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While a Rappel Maui tour is a thrilling but safe activity, there are some natural hazards that exist out in the rainforest. The good news is, with just a little thought and planning, these common risks can be easily minimized and mitigated.

prepared-not-scaredInsects:  While there are mosquitoes in the rainforest, there is no malaria or dengue fever.  If you are particularly sensitive to bites, we recommend wearing pants and a long-sleeved rash guard.  We don’t recommend bug spray, since DEET can damage rappelling gear, and put chemicals into the rainforest streams.

What’s in the Water:  Sometimes longer expeditions take a turn for the worse when canyoneers fail to properly filter or purify their water from natural sources.  Avoiding waterborne illness is easy–don’t drink the water from the streams or falls.  Since there’s plenty of bottled water on your Rappel Maui tour, there’s no reason to do so.

Temperature: Getting too cold or too hot is a common show-stopper for canyoneers from Maine to Hawaii. If you know that you are prone to hypothermia or hyperthermia, plan and act accordingly. Don’t stay in the water if you find it very cold, and bring a rashguard or even a wetsuit top or wetsuit if you know you get too cold too quickly in chilly water.  Drink plenty of water and cool off in the pools if you’re feeling too warm.  Eat a good breakfast and hydrate yourself before your tour. Bring towels and a dry change of clothing with you so that you can return in comfort after a day in the water and/or rain.

Rockfall: Rocks can and do move about in the water, especially when water levels rise rapidly.  They can also be loosened on dry land by a number of factors, including climate.  In this case, we don’t recommend “using your head.”  Helmets save lives, and that’s why everyone wears a helmet, every day we go out, for the duration of the tour. No exceptions.  Listen to your guides always, who will be watching for loose debris.  Lean into the slope and look down (not up) if you hear someone yell, “Rock!”

Swiftwater and Flash Floods: When water levels are high, or there is a threat of flash flooding, we stay out of the streams and waterfalls.  We do dry rappels next to or overlooking the roaring falls on these days, the sights and sounds of which are unforgettable.

The Road to Hana: While we don’t drive you all the way to Hana from the pickup location, we do take the infamous Road to Hana about halfway there. It’s about an hour from the pickup location in Central Maui to the rappelling site, and so if you are prone to car sickness, please do let us know in advance.  There are a few measures we can take to make sure that you’re comfortable at the beginning and end of your epic tour.

There are other hazards associated with canyoneering in general, but there are some that simply won’t apply to you on a Rappel Maui tour.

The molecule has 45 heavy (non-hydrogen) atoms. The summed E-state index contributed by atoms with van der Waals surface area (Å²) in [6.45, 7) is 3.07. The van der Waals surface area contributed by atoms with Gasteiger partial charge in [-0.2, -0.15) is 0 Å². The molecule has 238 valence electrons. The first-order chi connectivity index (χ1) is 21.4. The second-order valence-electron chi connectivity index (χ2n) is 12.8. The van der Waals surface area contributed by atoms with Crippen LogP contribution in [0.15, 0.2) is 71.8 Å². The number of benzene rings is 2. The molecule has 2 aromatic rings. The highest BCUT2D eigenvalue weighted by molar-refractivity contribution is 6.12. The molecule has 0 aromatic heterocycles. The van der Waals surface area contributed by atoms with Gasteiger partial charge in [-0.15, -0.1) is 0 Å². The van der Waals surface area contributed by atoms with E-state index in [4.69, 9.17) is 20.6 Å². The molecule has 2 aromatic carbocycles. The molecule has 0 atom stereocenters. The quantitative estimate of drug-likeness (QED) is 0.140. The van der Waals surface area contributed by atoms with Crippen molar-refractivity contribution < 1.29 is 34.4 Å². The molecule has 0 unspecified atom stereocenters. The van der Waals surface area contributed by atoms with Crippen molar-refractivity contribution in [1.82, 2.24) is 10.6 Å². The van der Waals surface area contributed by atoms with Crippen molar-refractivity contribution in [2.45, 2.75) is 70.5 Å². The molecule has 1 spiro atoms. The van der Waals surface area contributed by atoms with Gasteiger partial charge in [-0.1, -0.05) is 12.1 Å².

Hunters and Land Owners:  Since we rappel with permission in a privately-owned valley, we don’t have to worry about angry farmers, ranchers, or Dick Cheney.

Wildlife:  The birds mind their own business, and the freshwater fish are so tiny, you need a little net to catch them. There are chickens and ducks nearby that belong to the arboretum, but they’re more like pets.  There are no snakes, bears, wolves or coyotes. Further, Hawaii is a rabies-free state.

Do you want to talk about your own personal preparation plan? We have our listening ears on from 7 AM-7 PM every day. Call 808.270.1500 or let your fingers do the typing at our Contact page

How Safe is Rappelling a Waterfall?

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keep_calm_rappel_square_sticker_3_x_3Sometimes during the same phone call with the person who asks, “How scary is rappelling?” we’re asked, “Is rappelling down a waterfall safe?”
The short answer is, “When you rappel with us, yes!”  The fact is that rappelling is safer than a regular hike down a hiking trail, and as you can read below, safer than the beach.  The 2 guides per 8 guests personalized attention and supervision, safety equipment, and nature of the activity all make a rainforest rappelling tour one of the safest activities on Maui.  Here are some other reasons why a rappelling tour is safe:

Natural vs. Man-Made Hazards

As with any outdoor sport, there are some common hazards and risks associated with canyoneering and rappelling. There are natural hazards, which are limited in number, and include things like rockfall, weather and swift-water current.  All of these dangers can be sensed, monitored or noticed in some way.

And then there are man-made or self-inflicted hazards that are brought on by some failure on the canyoneer’s part. These are much more subtle and numerous, and can include things like inadequate information about the environment, substandard gear, lack of expertise, and many, many other lapses in judgment and behavior.

Rappelling and canyoneering become dangerous when natural hazards, which are always potentially present, meet up with self-inflicted hazards.  In other words, a rappelling team can be its own worst enemies or its own best friends in any adventure.